How to Keep Your Business’s Customers Engaged and Loyal

By |2021-07-29T17:37:04+00:00July 29th, 2021|Categories: Blog|0 Comments

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Maintaining a successful business is about more than simply attracting new customers. You also want to keep your existing customers happy. A loyal customer following can boost profitability, reduce marketing costs, and support sustainable growth. But just how are you supposed to create loyal customers? The key is to connect with them—and then ensure that they feel heard and seen. This guide explains how it’s done.

Create a strong, value-driven brand

Your brand is the way your company is perceived in customers’ minds. A strong brand has a clear message as well as a distinct visual identity (for example, the slogan and logo). Define a clear brand that resonates with your target audience. Start by writing down your core values as a company and considering how those can be reflected throughout every part of your organization, from your products to your marketing materials.

Ensure your website and social media reflect that brand

Once you’ve defined your brand, make sure every element of your marketing reflects it. For example, you can convey your brand image via social media by giving your posts some personality. Your website is another important part of your brand. Hire a professional like TechZo to create a branded website. They offer consulting, design, and marketing services, giving you the holistic support you need to develop and implement a business identity.

Organize your operations to make time for customers

Customers who identify with your brand’s values want to feel connected to your company. Ensure streamlined operations, so you have time to engage with your business’s supporters and make them feel heard. For example, forming a limited liability company will minimize administrative paperwork, freeing up your time to communicate with customers. A service like ZenBusiness can help you form an LLC in line with your state-specific guidelines.

Establish multiple communication channels for your customers

Now that you’ve got time for your customers, consider how you want to communicate with them. Super Office recommends an omni-channel approach to customer service. Use various contact options, from email to live chat and social media, to enhance convenience for your business’s supporters. Make sure to check all of your customer service channels regularly to ensure you aren’t missing any complaints, questions, concerns, or other issues.

Define a clear customer satisfaction guarantee

Finally, figure out what to do if a customer does have a complaint. Satisfaction is critical to maintaining loyalty. You want to make sure your clients are happy, so decide what kind of satisfaction guarantee you’ll offer. The Conversation reveals that a money-back guarantee can actually be profitable in the big picture, for example, because it means the customer is likely to return. Plus, it generally reflects well on the company, enhancing reputation.

Nurturing a loyal customer base requires time and effort—and may even mean some monetary investment. However, you’re sure to get a positive return on that investment, given the many benefits that happy, loyal customers hold for your business.

Want to learn more about keeping customers happy and building a strong brand? The TechZo blog has all kinds of content on how to build a thriving business. Check it out.

5 SEO best practices that work for eCommerce

Understandably, such SEO subsets overlap somewhat in certain areas. As such, let us begin with five eCommerce SEO best practices that are, in essence, general SEO best practices.

#1 Conduct keyword research

All content creation should begin with keyword research, and eCommerce is no exception. Thus, you should always start with proper keyword research to identify which topics and products best resonate with your audience.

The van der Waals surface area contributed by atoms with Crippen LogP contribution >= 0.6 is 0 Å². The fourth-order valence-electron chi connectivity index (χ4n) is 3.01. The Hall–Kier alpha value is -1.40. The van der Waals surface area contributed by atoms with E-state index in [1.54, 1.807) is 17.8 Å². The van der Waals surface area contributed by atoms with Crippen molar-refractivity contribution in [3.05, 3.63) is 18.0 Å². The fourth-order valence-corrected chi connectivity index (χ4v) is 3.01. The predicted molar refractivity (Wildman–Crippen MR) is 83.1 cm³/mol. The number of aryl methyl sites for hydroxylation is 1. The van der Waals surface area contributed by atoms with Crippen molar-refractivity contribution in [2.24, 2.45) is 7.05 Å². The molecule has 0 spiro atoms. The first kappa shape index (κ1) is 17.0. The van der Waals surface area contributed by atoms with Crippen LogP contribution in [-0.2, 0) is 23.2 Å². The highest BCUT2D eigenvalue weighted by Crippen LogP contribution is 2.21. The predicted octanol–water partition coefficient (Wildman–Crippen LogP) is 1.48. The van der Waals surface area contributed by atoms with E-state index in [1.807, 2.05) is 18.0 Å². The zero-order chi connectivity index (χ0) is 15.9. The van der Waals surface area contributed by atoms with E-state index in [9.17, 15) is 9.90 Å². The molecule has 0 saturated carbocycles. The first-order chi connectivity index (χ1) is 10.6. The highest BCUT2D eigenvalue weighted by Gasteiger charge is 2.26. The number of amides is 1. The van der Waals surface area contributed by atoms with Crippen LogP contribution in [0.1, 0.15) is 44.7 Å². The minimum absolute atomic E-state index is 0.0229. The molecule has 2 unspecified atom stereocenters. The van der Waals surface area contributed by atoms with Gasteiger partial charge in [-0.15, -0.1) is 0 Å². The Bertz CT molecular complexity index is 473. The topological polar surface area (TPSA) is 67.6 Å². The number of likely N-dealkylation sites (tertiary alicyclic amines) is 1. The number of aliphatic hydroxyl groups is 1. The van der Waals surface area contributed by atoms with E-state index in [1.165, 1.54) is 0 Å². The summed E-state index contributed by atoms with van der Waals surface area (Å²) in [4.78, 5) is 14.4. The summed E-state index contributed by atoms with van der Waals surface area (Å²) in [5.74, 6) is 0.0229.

Fortunately, many established vendors offer keyword research tools, including:

  • SemRush
  • Wordtracker
  • WordStream
  • Ahrefs
  • Ubersuggest

This is highly noteworthy, as content creation should be informed by your keywords, and not vice-versa. That is, you’d best avoid trying to retrofit old content around new keywords.

#2 Improve your site architecture to drive website sales

Another area where SEO subsets overlap is the website architecture of your eCommerce store. To appease search engines, provide visitors with a great User Experience (UX), and sell as much as you can, you should offer a simple, clean, and concise architecture.

Of course, this step hinges on navigation hierarchy. That is, visitors should easily navigate from one valuable page to another and from landing pages to product pages. For eCommerce specifically, this architecture should take a solid form like this:

  1. Homepage to product categories
  2. Product categories to subcategories
  3. Subcategories to product pages

In all cases, a simplified navigation process enhances the UX and helps ensure more conversions and website sales. What’s more, a tight internal linking structure will also appease search engine crawlers.

#3 Avoid cluttered URLs

On the subject of clarity, SEO dictates that URLs offer as much clarity – and information – as possible. The general guideline is for the header to match the URL as closely as possible. For eCommerce specifically, this is arguably even more crucial, as product pages serve as conversion touchpoints.

Here, instead of matching a header to a URL, you may consider a structure like this:

Yourdomainname.com/category-name/subcategory-name/product-name

To do so most effectively, you may follow such guidelines as the following:

  • Avoid repetition
  • Avoid unreadable URL parameters
  • Separate words with hyphens, and avoid other characters for this purpose

In all cases, remember that the goal is twofold; readability and clarity. You may approach these in any way you wish, but that’s what your URLs should aim to achieve.

#4 Add alt text to images

Otherwise known as “alternate” text, alt text is among the first image optimizations SEO will suggest implementing. Alt text displays when images fail to load, translates images to screen readers, and informs search engines of their subject.